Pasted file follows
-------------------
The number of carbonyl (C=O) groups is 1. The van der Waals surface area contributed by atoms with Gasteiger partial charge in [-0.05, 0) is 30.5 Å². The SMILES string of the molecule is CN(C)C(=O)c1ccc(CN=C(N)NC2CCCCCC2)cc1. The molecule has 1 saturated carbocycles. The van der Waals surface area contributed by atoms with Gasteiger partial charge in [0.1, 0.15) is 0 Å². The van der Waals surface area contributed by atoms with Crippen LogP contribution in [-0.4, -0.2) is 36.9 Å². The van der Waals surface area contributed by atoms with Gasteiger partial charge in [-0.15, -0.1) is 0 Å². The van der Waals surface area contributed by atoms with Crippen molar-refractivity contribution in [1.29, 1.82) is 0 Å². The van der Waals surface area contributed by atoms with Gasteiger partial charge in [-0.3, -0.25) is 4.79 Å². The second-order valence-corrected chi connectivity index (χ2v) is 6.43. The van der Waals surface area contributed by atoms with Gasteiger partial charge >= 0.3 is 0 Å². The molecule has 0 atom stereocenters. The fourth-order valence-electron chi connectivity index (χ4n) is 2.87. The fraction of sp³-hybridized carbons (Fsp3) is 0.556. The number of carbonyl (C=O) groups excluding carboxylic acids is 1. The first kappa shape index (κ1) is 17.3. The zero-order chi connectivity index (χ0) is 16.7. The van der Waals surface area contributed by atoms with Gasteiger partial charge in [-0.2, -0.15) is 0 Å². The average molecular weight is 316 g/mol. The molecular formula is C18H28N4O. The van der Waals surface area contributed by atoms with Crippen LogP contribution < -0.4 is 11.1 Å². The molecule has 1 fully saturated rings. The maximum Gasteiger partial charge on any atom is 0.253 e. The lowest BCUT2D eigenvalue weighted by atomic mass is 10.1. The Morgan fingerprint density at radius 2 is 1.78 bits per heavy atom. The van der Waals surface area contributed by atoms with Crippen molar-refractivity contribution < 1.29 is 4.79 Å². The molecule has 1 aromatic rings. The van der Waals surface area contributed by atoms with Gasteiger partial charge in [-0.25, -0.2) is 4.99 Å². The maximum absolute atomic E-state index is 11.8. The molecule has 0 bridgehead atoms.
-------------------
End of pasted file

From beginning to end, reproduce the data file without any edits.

The number of carbonyl (C=O) groups is 1. The van der Waals surface area contributed by atoms with Gasteiger partial charge in [-0.05, 0) is 30.5 Å². The SMILES string of the molecule is CN(C)C(=O)c1ccc(CN=C(N)NC2CCCCCC2)cc1. The molecule has 1 saturated carbocycles. The van der Waals surface area contributed by atoms with Gasteiger partial charge in [0.1, 0.15) is 0 Å². The van der Waals surface area contributed by atoms with Crippen LogP contribution in [-0.4, -0.2) is 36.9 Å². The van der Waals surface area contributed by atoms with Gasteiger partial charge in [-0.15, -0.1) is 0 Å². The van der Waals surface area contributed by atoms with Crippen molar-refractivity contribution in [1.29, 1.82) is 0 Å². The van der Waals surface area contributed by atoms with Gasteiger partial charge in [-0.3, -0.25) is 4.79 Å². The second-order valence-corrected chi connectivity index (χ2v) is 6.43. The van der Waals surface area contributed by atoms with Gasteiger partial charge >= 0.3 is 0 Å². The molecule has 0 atom stereocenters. The fourth-order valence-electron chi connectivity index (χ4n) is 2.87. The fraction of sp³-hybridized carbons (Fsp3) is 0.556. The number of carbonyl (C=O) groups excluding carboxylic acids is 1. The first kappa shape index (κ1) is 17.3. The zero-order chi connectivity index (χ0) is 16.7. The van der Waals surface area contributed by atoms with Gasteiger partial charge in [-0.2, -0.15) is 0 Å². The average molecular weight is 316 g/mol. The molecular formula is C18H28N4O. The van der Waals surface area contributed by atoms with Crippen LogP contribution < -0.4 is 11.1 Å². The molecule has 1 fully saturated rings. The maximum Gasteiger partial charge on any atom is 0.253 e. The lowest BCUT2D eigenvalue weighted by atomic mass is 10.1. The Morgan fingerprint density at radius 2 is 1.78 bits per heavy atom. The van der Waals surface area contributed by atoms with Crippen molar-refractivity contribution < 1.29 is 4.79 Å². The molecule has 1 aromatic rings. The van der Waals surface area contributed by atoms with Gasteiger partial charge in [-0.25, -0.2) is 4.99 Å². The maximum absolute atomic E-state index is 11.8. The molecule has 0 bridgehead atoms.